Provocateur by trade and nature. After 16 years in the corporate sector and a two year non-profit experiment, I have decided to only seek work that I’m interested in doing, with people who are interested in doing it. In the meantime, I’m photographing, painting, speaking and writing about the things that matter to my heart. Website in progress athttp://www.ivesagency.com. Blog at http://mrs-which.blogspot.ca/ and open source novel at http://www.holdonhope.ca/timeless.
This exquisite guest post by Alana Sheeren is the latest in Nest-Making, a series honoring women and Women’s History Month.
My grandmother was born Laura Lee Weisbrodt on July 16th, 1903 in Georgetown, Ohio. Her father abandoned the family while she was still young, leaving her to help her mother raise four younger siblings, the youngest, my great-aunt Sarah, ten years her junior. I don’t know much about her childhood. There are memories of stories held in my mind, like broken shards of glass I desperately want to piece together. She met my grandfather, Ora Smith, when they were both graduate students. He was immediately taken with the five-foot-nothing spitfire. They were married on June 13, 1927, right after she earned her Master of Science in Chemistry. She was a food chemist and the first woman to graduate with a PhD in Nutrition from the University of California at Berkeley in 1930. The first time I drove up from Los Angeles to visit my brother and his wife there, themselves new PhD students, I made a wrong turn and drove past the house my grandparents had lived in 75 years prior.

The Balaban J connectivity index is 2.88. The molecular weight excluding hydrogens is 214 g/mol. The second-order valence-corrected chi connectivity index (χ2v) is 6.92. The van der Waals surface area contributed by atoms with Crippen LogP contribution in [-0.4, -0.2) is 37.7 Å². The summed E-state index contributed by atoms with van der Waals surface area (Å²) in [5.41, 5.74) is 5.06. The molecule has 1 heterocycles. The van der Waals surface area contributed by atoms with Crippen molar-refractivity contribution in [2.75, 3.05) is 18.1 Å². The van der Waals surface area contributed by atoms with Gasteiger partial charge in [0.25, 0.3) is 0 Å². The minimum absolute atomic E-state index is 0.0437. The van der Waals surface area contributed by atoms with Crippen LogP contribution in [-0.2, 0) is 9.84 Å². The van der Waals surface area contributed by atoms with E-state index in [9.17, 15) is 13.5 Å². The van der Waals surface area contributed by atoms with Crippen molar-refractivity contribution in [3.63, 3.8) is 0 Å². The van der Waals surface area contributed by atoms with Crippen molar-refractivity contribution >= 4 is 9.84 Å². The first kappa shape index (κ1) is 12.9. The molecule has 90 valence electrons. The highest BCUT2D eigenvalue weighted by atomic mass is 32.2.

She was a stubborn woman; opinionated, driven, some would even say hard. Both she and my grandfather had full careers as professors at Cornell University in Ithaca, NY. A woman of integrity, she demanded excellence of her students. When asked once to boost the grades of a certain favorite football player who was failing her class, she refused. The story I remember is that he thanked her in the end, but that could be my childish memory romanticizing the details.
Though my older cousins had more difficult relationships with her, as a child I adored her. I remember waking as the light of summer mornings crept into my room, wanting to race downstairs and be with her while everyone else slept. We would feed the fish together, make breakfast, set the table. I don’t remember what we talked about but my mother tells me I thought of her as my “second mom.” Every so often a bird would fly into one of their picture windows and they would collect its body and put it in the freezer in the basement until they had enough to take to the Cornell Ornithology lab. When I was old enough to be sent for the ice cream sandwiches, I remember having to move their stiff bodies aside, not realizing this wasn’t something every local family did.